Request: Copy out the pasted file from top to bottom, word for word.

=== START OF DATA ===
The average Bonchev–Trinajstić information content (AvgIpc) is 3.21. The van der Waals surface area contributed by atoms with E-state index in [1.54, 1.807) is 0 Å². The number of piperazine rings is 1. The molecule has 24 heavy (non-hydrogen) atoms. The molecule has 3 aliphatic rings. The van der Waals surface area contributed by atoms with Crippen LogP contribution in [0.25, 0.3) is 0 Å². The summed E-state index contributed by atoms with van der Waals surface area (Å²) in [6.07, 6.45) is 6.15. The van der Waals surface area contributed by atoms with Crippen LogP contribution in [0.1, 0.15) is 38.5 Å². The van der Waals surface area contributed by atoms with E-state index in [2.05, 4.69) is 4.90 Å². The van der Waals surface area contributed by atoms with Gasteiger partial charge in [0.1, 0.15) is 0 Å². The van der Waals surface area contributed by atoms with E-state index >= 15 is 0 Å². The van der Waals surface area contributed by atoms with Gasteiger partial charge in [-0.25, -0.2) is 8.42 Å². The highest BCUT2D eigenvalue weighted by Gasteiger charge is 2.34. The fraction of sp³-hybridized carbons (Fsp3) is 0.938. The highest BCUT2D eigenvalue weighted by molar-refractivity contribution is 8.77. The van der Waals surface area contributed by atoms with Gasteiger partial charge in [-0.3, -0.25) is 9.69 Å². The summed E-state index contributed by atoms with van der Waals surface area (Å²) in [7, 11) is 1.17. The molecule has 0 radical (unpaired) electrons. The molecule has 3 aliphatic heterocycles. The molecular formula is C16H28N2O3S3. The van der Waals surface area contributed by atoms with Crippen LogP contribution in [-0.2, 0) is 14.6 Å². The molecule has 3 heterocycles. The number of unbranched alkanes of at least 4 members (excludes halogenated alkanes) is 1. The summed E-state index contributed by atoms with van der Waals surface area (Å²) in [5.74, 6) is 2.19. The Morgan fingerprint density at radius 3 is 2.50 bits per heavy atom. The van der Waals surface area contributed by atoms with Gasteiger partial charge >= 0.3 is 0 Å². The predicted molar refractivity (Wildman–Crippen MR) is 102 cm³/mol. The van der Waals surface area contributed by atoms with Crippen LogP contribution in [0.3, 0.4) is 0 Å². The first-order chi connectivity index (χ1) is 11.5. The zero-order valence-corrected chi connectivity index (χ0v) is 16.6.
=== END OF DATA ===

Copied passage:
The average Bonchev–Trinajstić information content (AvgIpc) is 3.21. The van der Waals surface area contributed by atoms with E-state index in [1.54, 1.807) is 0 Å². The number of piperazine rings is 1. The molecule has 24 heavy (non-hydrogen) atoms. The molecule has 3 aliphatic rings. The van der Waals surface area contributed by atoms with Crippen LogP contribution in [0.25, 0.3) is 0 Å². The summed E-state index contributed by atoms with van der Waals surface area (Å²) in [6.07, 6.45) is 6.15. The van der Waals surface area contributed by atoms with Crippen LogP contribution in [0.1, 0.15) is 38.5 Å². The van der Waals surface area contributed by atoms with E-state index in [2.05, 4.69) is 4.90 Å². The van der Waals surface area contributed by atoms with Gasteiger partial charge in [0.1, 0.15) is 0 Å². The van der Waals surface area contributed by atoms with E-state index >= 15 is 0 Å². The van der Waals surface area contributed by atoms with Gasteiger partial charge in [-0.25, -0.2) is 8.42 Å². The highest BCUT2D eigenvalue weighted by Gasteiger charge is 2.34. The fraction of sp³-hybridized carbons (Fsp3) is 0.938. The highest BCUT2D eigenvalue weighted by molar-refractivity contribution is 8.77. The van der Waals surface area contributed by atoms with Gasteiger partial charge in [-0.3, -0.25) is 9.69 Å². The summed E-state index contributed by atoms with van der Waals surface area (Å²) in [7, 11) is 1.17. The molecule has 0 radical (unpaired) electrons. The molecule has 3 aliphatic heterocycles. The molecular formula is C16H28N2O3S3. The van der Waals surface area contributed by atoms with Crippen LogP contribution in [-0.2, 0) is 14.6 Å². The molecule has 3 heterocycles. The number of unbranched alkanes of at least 4 members (excludes halogenated alkanes) is 1. The summed E-state index contributed by atoms with van der Waals surface area (Å²) in [5.74, 6) is 2.19. The Morgan fingerprint density at radius 3 is 2.50 bits per heavy atom. The van der Waals surface area contributed by atoms with Gasteiger partial charge >= 0.3 is 0 Å². The predicted molar refractivity (Wildman–Crippen MR) is 102 cm³/mol. The van der Waals surface area contributed by atoms with Crippen LogP contribution in [0.3, 0.4) is 0 Å². The first-order chi connectivity index (χ1) is 11.5. The zero-order valence-corrected chi connectivity index (χ0v) is 16.6.